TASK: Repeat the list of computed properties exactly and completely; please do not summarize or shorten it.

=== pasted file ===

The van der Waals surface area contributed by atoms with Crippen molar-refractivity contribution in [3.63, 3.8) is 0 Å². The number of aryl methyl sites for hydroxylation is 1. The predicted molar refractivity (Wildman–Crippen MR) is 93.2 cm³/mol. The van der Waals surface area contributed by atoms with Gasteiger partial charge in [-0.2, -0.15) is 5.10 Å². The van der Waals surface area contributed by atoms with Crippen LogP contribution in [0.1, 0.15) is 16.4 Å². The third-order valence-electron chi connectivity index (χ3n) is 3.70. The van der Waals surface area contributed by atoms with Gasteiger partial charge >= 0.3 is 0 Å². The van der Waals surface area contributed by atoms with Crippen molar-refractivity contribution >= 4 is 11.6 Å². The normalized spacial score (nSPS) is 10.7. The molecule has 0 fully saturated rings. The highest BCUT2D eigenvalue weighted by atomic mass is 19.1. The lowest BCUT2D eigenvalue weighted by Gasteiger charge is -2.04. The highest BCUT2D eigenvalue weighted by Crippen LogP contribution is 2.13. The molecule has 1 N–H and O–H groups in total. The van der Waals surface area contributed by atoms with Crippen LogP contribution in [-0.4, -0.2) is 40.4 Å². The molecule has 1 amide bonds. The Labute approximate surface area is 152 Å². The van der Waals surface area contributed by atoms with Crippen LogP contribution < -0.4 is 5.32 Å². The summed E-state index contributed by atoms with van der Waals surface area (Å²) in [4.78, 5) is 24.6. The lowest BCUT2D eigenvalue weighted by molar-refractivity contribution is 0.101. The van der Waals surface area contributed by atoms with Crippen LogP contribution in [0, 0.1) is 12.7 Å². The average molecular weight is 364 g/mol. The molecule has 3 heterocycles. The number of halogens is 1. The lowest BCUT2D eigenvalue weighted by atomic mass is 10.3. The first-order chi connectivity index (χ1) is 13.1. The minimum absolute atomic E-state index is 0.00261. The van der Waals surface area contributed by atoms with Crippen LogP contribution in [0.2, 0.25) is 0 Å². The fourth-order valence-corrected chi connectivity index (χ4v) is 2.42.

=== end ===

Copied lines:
The van der Waals surface area contributed by atoms with Crippen molar-refractivity contribution in [3.63, 3.8) is 0 Å². The number of aryl methyl sites for hydroxylation is 1. The predicted molar refractivity (Wildman–Crippen MR) is 93.2 cm³/mol. The van der Waals surface area contributed by atoms with Gasteiger partial charge in [-0.2, -0.15) is 5.10 Å². The van der Waals surface area contributed by atoms with Crippen LogP contribution in [0.1, 0.15) is 16.4 Å². The third-order valence-electron chi connectivity index (χ3n) is 3.70. The van der Waals surface area contributed by atoms with Gasteiger partial charge >= 0.3 is 0 Å². The van der Waals surface area contributed by atoms with Crippen molar-refractivity contribution >= 4 is 11.6 Å². The normalized spacial score (nSPS) is 10.7. The molecule has 0 fully saturated rings. The highest BCUT2D eigenvalue weighted by atomic mass is 19.1. The lowest BCUT2D eigenvalue weighted by Gasteiger charge is -2.04. The highest BCUT2D eigenvalue weighted by Crippen LogP contribution is 2.13. The molecule has 1 N–H and O–H groups in total. The van der Waals surface area contributed by atoms with Crippen LogP contribution in [-0.4, -0.2) is 40.4 Å². The molecule has 1 amide bonds. The Labute approximate surface area is 152 Å². The van der Waals surface area contributed by atoms with Crippen LogP contribution < -0.4 is 5.32 Å². The summed E-state index contributed by atoms with van der Waals surface area (Å²) in [4.78, 5) is 24.6. The lowest BCUT2D eigenvalue weighted by molar-refractivity contribution is 0.101. The van der Waals surface area contributed by atoms with Crippen LogP contribution in [0, 0.1) is 12.7 Å². The average molecular weight is 364 g/mol. The molecule has 3 heterocycles. The number of halogens is 1. The lowest BCUT2D eigenvalue weighted by atomic mass is 10.3. The first-order chi connectivity index (χ1) is 13.1. The minimum absolute atomic E-state index is 0.00261. The van der Waals surface area contributed by atoms with Crippen LogP contribution in [0.2, 0.25) is 0 Å². The fourth-order valence-corrected chi connectivity index (χ4v) is 2.42.